Knowsley: The ambitious plans set to transform and refresh the borough
Knowsley is in the midst of a dramatic transformation as bold plans to refresh its leisure, culture and housing offer begin to take shape.
With projects including town centre masterplans and Prescot’s Shakespeare North theatre promising to usher in a new era for the borough, Your Move asks what its current housing needs are and explores the implications of its resurgence on the wider city region.
Words by Mark Langshaw
Boasting 28 parks, award-winning visitor attractions and strong transport links, Knowsley has always had plenty to offer but the borough has suffered from an image problem in recent decades.
Despite offering more green space than any other part of the Liverpool City Region, the destination has struggled to retain residents seeking high quality family homes, with many Knowsley natives moving elsewhere when the time comes to upgrade their abode.
But there are signs this is beginning to change and the borough-wide regeneration initiatives which are in motion aim to banish preconceptions about the location’s housing stock entirely.
Ambitious masterplans are in place to rejuvenate Huyton, Kirkby and Prescot town centres with new retail and leisure facilities, while the latter is also set to gain the proposed Shakespeare North Playhouse – a £28 million theatre tipped to act as a catalyst for further regeneration projects.
Complementing the new retail and leisure offer, Knowsley’s housing supply is undergoing a serious refresh with planned ventures like the government-backed ‘Garden Village’ in Halsnead, an ambitious attempt to create a community with 1,600 new homes and green space from scratch.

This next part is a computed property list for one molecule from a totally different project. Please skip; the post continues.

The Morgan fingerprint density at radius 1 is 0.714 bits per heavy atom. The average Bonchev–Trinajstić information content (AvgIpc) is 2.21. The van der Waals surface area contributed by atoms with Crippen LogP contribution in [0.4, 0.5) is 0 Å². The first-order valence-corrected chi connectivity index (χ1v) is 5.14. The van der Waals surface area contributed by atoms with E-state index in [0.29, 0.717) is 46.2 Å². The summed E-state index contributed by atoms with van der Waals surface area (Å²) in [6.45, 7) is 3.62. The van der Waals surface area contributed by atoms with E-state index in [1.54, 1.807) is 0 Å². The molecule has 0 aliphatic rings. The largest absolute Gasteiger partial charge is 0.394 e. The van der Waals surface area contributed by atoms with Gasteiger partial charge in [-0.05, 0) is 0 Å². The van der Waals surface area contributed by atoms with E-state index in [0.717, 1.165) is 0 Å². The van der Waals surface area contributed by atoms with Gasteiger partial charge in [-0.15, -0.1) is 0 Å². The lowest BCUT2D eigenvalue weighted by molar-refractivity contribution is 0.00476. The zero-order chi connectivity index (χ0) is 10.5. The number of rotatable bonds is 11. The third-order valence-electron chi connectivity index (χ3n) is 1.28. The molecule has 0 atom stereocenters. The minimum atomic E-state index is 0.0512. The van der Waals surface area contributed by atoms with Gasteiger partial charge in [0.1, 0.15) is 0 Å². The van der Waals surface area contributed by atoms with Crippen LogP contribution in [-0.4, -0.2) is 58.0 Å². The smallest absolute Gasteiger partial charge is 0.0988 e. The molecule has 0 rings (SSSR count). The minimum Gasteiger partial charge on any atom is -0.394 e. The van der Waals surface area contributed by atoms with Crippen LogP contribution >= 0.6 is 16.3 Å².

“Rather than looking inwards as we have done since the 1970s, it’s now time to look outwards and become more self-aware and self-conscious about how people see us,” Edward Perry, chair of Knowsley’s place board, tells Your Move.
“We’re now able to present a very different image of Knowsley with the Shakespeare theatre and town centre masterplans in the pipeline, and this vision is coming together, project by project.”
Among the core objectives of Knowsley’s ongoing transformation is to increase the number of high quality homes in the borough and bring balance to its housing stock, 77% of which currently falls into the affordable bracket of council tax bands A and B.
The idea is to retain the residents the borough would normally lose while drawing in househunters from elsewhere with the promise of first class accommodation and local amenities.
According to Knowsley Council’s executive director of place, John Flaherty, new and upcoming schemes from leading housebuilders such as Redrow and the local authority’s housing partner Countryside are achieving this goal.
“The quality of the homes we’re now delivering in Knowsley with developers including Redrow, Countryside and Bellway are helping to retain families, individuals and couples in the borough but also attract them from other areas in the North West,” he says.
“We are absolutely ambitious in Knowlsey and serious about improving the housing offer to meet the needs and ambitions of the househunters the borough will attract once the regeneration initiatives we have in the pipeline have been realised.
“In the past we were desperate for developments, but that’s no longer the case. We have huge expectations, great ambitions and the current generation of housebuyers in Knowsley share those aspirations, so it’s the developers who need to respond to that and meet the challenge it presents.”